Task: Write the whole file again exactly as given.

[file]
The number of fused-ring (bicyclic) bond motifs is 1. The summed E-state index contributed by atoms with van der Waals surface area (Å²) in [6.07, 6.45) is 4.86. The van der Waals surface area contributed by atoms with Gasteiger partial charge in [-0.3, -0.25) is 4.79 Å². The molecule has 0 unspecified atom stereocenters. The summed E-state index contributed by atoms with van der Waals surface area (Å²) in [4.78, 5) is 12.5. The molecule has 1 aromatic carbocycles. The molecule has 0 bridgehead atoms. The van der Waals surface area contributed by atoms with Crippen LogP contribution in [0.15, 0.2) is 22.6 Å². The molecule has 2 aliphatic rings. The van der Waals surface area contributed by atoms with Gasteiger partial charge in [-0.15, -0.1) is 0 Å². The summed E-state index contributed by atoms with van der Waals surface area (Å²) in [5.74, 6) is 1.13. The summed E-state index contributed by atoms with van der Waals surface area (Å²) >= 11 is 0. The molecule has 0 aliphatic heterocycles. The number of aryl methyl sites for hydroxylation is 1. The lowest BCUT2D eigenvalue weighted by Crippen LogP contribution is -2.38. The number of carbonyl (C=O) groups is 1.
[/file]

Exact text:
The number of fused-ring (bicyclic) bond motifs is 1. The summed E-state index contributed by atoms with van der Waals surface area (Å²) in [6.07, 6.45) is 4.86. The van der Waals surface area contributed by atoms with Gasteiger partial charge in [-0.3, -0.25) is 4.79 Å². The molecule has 0 unspecified atom stereocenters. The summed E-state index contributed by atoms with van der Waals surface area (Å²) in [4.78, 5) is 12.5. The molecule has 1 aromatic carbocycles. The molecule has 0 bridgehead atoms. The van der Waals surface area contributed by atoms with Crippen LogP contribution in [0.15, 0.2) is 22.6 Å². The molecule has 2 aliphatic rings. The van der Waals surface area contributed by atoms with Gasteiger partial charge in [-0.15, -0.1) is 0 Å². The summed E-state index contributed by atoms with van der Waals surface area (Å²) in [5.74, 6) is 1.13. The summed E-state index contributed by atoms with van der Waals surface area (Å²) >= 11 is 0. The molecule has 0 aliphatic heterocycles. The number of aryl methyl sites for hydroxylation is 1. The lowest BCUT2D eigenvalue weighted by Crippen LogP contribution is -2.38. The number of carbonyl (C=O) groups is 1.